In 2008, we saw the T-Mobile G1 (HTC Dream) launch as the first Android phone. It would be run Android 1.0 and be the first to be upgraded to 1.1, 1.5, and 1.6. The G1 featured a Qualcomm MSM7201A SOC running an ARM11 CPU at 528mhz. This CPU put out 660 DMIPS, which was near unprecedented at that time.
the Motorola Droid (Milestone) was the first serious Android device. It launched with version 2.0, and using the TI OMAP 3430 clocked at 550mhz output 1100 DMIPS, nearly doubly the performance of the G1.
Android exploded in 2010. However, there was only one truly milestone release, and that was the Google Nexus One. Made by HTC, the Google Nexus One used a Qualcomm Snapdragon S1, which at 1ghz, output 2100 DMIPS. This was nearly double that of the Droid which had releases only 2 months early. This chipset was so powerful that it wasn’t beaten until near the end of the year (TI OMAP 3630, 2400 DMIPS), and was even uses as the basis for all Windows Phone 7 devices in 2010.
If 2010 was the Android explosion, then 2011 was the technical revolution. The first major milestone was the Motorola Atrix, which uses the Tegra 2 SOC at 1ghz. This SOC put out 5000 DMIPS, more than doubling the performance of the Nexus One.
HTC then released their Sensation, which uses the 1.2ghz Snapdragon S3. This SOC put out 5040 DMIPS, providing OEMs a cheaper alternative to Tegra 2 that also included the radio built-in, while still providing comparable performance.
The next milestone was the Samsung Galaxy S2. Using the Exynos SOC featuring an ARM Cortex A9 CPU clocked at 1.2ghz, this phone put out an impressive 6000 DMIPS. This was released within a month of the sensation and 3 months of the Atrix.
Late the party as always was Texas Instruments with their OMAP 4 series of SOCs. The Droid 3 released several months after the Galaxy S2 using the OMAP 4430 at 1ghz, it was about as powerful as the Tegra 2 outputting 5000 DMIPS. While it was nothing special, it did preclude the eventual release of the OMAP 4460. Clocked at 1.2ghz and used in the Galaxy Nexus, this device put out 6000 DMIPS just like the Galaxy S2. It was also the flagship phone to introduce Android 4.0.
A lot of people have harped on me for criticizing the Tegra 3, as if I’m against quad-core on a phone. Truth is, Tegra 3 is simply under-powered for a quad-core. It’s the same Cortex A9 we saw in OMAP4, Exynos 4, and Apple A5 last year. This year we’ll see OMAP5, Exynos 5, and Apple’s A6 (latter is likely) using dual-core Cortex A15s. That’s like comparing AMD’s 1.3ghz Phenom X4 (entry level) to Intel’s Core2Duos at 2.6ghz and above. Sorry, more cores is not > higher performing dual-cores. Tegra 3 will be first out the door because it needs to be. OMAP5, Exynos 5, and Apple A6 will kill it. Qualcomm’s Krait (Snapdragon S4) will also abuse it quite handily.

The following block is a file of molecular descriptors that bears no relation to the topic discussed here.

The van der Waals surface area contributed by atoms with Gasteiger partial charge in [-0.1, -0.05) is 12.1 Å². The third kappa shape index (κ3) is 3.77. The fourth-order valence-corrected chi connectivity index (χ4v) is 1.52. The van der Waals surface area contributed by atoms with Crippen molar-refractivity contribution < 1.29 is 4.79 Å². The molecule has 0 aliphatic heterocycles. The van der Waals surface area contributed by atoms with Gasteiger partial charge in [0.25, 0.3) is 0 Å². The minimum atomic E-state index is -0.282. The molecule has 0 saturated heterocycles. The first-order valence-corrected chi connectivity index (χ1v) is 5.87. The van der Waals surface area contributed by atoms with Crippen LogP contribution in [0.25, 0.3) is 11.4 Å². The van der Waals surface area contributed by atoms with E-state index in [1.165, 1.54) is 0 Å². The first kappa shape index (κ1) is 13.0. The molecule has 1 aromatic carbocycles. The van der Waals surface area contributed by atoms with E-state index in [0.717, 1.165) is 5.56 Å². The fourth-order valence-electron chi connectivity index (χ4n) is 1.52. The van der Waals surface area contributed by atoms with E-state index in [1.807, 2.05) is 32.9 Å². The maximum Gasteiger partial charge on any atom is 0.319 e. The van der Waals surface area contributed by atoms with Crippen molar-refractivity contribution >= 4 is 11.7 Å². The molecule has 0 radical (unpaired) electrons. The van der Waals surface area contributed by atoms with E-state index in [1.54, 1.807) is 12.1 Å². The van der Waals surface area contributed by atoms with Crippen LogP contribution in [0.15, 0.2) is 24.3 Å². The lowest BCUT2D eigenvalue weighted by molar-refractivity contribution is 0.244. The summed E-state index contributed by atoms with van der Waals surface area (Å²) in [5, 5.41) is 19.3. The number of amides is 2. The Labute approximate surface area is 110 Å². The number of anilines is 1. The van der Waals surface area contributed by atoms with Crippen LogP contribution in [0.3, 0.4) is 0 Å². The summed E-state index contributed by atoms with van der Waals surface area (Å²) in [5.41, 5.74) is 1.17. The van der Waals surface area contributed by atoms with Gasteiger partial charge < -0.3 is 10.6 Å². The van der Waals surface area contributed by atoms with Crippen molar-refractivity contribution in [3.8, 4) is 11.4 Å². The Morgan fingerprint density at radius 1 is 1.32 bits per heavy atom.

As for the GPU, Tegra 3 is using a new GeForce ULP. You’d think that, this being Nvidia and all, they’d have graphics locked down. However, one again they are a generation behind. Preliminary benchmarks on the Transformer Prime put the Tegra 3’s GPU performance between the Mali 400MP4 (Exynos) and the PowerVR SGX543MP2 (Apple A5). Given what’s coming down the pipe this year (PowerVR SGX544, MALI T-604, Adreno 225), this is a bit underwhelming.
As is typical, there will always be something better if you continue to wait. Tegra 3 is the first quad-core, but I’m not impressed. It’s a worthy upgrade if you’re still on the old single-core Snapdragon S1/S2, OMAP3, or Hummingbird chipsets. However, if you’re on a modern dual-core, either upgrade to the dual-core A15s that come out the second half of this year, or for those who like to upgrade every 2 years, wait for the quad-core A15s in 2013 (which includes Tegra 4).
Snapdragon S4 will utilize the new Krait MPCore which puts out 3.3 DMIPS per clock cycle. The first confirmed chipset from Qualcomm will be a dual-core @ 1.5ghz, which means 4,950 DMIPS per core or 9,900 total. Tegra 3, which is still A9-based, puts out 3,250 DMIPS per core or 13,000 total. However, you will never see a real-world application use 100% of each core. There are diminishing returns associated with multiple cores. Also, Krait can be clocked up to 2.5ghz in come configurations…
Core2Duo would smoke a Tegra 3. The one Nvidia used in their benchmark was an original Core2 from early 2006, not the modern ones we have today. Even then, that benchmark was rigged to favor Tegra 3 and it came to a near tie.